• High volume, high accuracy/quality imaging – There is strong demand for high accuracy/quality imaging for use in applications such as robotics, industrial automation/inspection, medical imaging, scientific imaging, cameras for surveillance and object recognition, photonics, etc. Because the sensors capture 0.5 to 6 Megapixels, and “getting it right” is critical, they want to use the best models (for example, YOLOv3, which is a heavy model at 62 million weights and >300 billion MACs to process a 2 megapixel image) and to use the largest image size they can (just like humans, we can recognize people better with a large crisp image than a small one).
  • Voice and lower throughput inference – Applications such as Amazon Echo have high adoption and are expected to continue to advance. Voice processing requires billions of MACs/second or even less for just keyword recognition. These are well suited for edge AI inference accelerators.
  • Mobile phones – Almost all smart phone application processors have an AI module of the SoC for local processing of simple neural network models, making it the highest unit volume of AI deployment at the edge today.

When it comes to edge AI inference, there are four key requirements for customers not only in the markets mentioned above, but also in the many markets that will emerge to take advantage of these accelerators.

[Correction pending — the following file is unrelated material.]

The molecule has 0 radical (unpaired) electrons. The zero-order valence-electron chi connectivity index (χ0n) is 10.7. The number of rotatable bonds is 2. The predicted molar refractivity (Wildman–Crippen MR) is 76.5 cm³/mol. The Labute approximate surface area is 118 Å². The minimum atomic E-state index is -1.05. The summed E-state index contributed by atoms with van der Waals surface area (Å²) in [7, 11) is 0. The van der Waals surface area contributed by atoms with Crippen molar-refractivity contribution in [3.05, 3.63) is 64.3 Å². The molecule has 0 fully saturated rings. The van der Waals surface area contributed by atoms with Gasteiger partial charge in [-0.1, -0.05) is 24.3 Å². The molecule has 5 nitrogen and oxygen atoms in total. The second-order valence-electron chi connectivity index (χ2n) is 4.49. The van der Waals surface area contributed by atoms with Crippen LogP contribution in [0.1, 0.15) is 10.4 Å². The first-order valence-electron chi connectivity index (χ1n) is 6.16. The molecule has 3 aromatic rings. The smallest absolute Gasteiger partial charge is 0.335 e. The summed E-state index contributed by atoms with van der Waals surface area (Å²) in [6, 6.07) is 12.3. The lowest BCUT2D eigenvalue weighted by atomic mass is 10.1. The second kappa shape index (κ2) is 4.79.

The first is low latency. In all edge applications, latency is #1 which means batch size is almost always 1.

Support for BF16 and INT8 is essential. An inference accelerator that can do both floating point and INT8 gives customers the ability to start quickly with BF16 and shift seamlessly to INT8 when they are ready to make the investment in quantization.

High throughput is also critical. Almost every application wants to process megapixel images (1, 2 or 4) at frame rates of 30 or even 60 frames/second.  Customers today all have models that work for their applications and how a solution runs their model is all that matters to them. All they care about is throughput  and not meaningless benchmarks such as TOPS.

Customers want more throughput/image size per dollar and per watt so that new applications will become possible at the low end of the market where the volumes are exponentially larger. Solutions have emerged that deliver on this efficiency requirement.

There is much innovation happening around inference at the edge due to the vast amounts of new markets and applications that can benefit from its throughout efficiency and accuracy. Prices are coming down while still maintaining or beating the performance of the higher priced systems. This will drive AI inference capabilities into applications that we have not even thought about yet. I believe this is going to be one of the most exciting application areas of our time.

— Geoff Tate is CEO of Flex Logix

The post The Expanding Markets for Edge AI Inference appeared first on EETimes.